from arcpy import mapping, da

The third way to import a module is to write the from <module> import <submodule> syntax, but use an asterisk * to import all parts of the module as follows:

from arcpy import *

This method is still used, but it is discouraged as it can have unknown effects--the main one is that the names of the variables in the module might conflict with another variable in another module. For this reason, it is best to avoid this third method. However, lots of existing scripts include import statements in this format, so it is good to know that it exists.

Variables

Variables are a part of all programming languages. They are used to reference data objects stored in memory for using later in a script. There are a lot of arguments over the best method of naming variables. No variable standard has been developed for Python scripting for ArcGIS, so I will describe some common practices to use when naming variables here:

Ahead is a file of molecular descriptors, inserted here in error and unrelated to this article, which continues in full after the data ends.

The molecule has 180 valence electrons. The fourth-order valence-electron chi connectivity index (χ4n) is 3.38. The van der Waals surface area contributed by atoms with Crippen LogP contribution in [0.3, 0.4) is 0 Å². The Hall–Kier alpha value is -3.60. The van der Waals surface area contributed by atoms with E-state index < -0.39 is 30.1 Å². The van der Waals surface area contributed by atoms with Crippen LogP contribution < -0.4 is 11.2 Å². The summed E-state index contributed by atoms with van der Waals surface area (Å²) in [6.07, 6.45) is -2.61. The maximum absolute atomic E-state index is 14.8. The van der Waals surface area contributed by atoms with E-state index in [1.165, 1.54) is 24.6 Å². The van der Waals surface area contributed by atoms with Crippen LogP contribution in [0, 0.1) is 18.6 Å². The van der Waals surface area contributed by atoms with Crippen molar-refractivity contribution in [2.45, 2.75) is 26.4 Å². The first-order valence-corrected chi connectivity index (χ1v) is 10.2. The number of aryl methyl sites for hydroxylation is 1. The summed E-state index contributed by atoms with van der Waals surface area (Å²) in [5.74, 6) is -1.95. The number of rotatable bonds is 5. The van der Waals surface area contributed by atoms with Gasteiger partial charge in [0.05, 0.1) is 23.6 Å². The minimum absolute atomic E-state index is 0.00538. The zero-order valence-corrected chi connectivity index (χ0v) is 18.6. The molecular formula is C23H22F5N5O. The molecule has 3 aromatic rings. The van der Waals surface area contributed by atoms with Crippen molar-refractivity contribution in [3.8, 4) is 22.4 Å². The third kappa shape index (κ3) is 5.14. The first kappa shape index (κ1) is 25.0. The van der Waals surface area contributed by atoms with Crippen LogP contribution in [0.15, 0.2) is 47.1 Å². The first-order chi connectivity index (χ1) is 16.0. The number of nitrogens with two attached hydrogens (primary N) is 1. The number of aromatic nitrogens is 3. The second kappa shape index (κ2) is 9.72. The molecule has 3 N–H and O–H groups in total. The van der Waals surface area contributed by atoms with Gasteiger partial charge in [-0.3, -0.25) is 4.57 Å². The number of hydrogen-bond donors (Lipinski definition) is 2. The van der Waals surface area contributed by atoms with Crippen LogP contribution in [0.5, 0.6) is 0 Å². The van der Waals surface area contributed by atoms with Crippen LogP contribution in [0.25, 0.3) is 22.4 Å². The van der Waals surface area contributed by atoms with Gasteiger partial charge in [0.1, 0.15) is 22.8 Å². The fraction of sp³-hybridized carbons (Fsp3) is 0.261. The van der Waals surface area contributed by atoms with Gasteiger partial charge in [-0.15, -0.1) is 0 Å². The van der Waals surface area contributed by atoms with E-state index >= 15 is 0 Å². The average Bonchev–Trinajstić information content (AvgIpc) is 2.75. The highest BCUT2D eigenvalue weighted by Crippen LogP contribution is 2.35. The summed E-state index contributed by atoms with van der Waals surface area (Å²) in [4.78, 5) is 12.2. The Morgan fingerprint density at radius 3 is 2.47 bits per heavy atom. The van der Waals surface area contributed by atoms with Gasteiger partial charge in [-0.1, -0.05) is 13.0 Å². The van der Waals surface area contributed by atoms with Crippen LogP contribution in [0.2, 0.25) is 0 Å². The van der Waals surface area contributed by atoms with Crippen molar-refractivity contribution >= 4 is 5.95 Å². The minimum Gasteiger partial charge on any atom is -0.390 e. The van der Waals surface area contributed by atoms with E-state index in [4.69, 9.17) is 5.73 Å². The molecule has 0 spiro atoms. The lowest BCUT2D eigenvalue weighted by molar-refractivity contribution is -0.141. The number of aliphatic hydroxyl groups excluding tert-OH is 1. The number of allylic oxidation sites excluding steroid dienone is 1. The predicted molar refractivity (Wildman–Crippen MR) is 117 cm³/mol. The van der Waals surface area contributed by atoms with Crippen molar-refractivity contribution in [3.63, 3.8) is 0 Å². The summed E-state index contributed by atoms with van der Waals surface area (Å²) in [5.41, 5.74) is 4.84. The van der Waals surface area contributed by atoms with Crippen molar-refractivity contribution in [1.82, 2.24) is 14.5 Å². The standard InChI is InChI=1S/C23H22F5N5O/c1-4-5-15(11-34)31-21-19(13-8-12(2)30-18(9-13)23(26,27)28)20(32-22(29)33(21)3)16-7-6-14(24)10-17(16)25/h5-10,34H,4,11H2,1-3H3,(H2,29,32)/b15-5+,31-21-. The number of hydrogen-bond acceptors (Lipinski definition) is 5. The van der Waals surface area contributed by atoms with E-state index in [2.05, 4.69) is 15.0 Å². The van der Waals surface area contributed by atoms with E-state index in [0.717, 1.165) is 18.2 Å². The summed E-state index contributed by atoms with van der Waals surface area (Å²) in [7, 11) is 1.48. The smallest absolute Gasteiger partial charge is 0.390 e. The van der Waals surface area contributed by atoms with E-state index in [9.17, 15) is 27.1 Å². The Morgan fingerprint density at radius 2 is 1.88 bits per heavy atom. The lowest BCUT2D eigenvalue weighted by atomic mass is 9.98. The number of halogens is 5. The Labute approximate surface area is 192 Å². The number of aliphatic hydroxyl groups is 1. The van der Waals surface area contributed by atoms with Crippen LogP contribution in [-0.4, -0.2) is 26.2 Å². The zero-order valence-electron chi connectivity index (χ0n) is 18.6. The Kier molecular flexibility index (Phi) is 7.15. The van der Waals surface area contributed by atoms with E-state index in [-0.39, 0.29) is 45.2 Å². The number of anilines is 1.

1. Making them descriptive: Don't just name a variable, x; that variable will be useless later when the script is reviewed, and there is no way of knowing what it is used for, or why. They should be longer rather than shorter, and should explain what they do, or even what type of data they hold. For example:
shapefilePath = "C:/Data/shapefile.shp"
  1. Using CamelCase to make the variable readable: Camel case is a term used for variables that start with a lowercase letter but have uppercase letters in the middle, resembling a camel's hump. For example:
camelCase = 'camel case is twoWords stuck together like this'
  1. Using an underscore to separate parts of the name: This makes the name longer, but adds some clarity when reading the variable name, like this:
location_address = '100 Main St'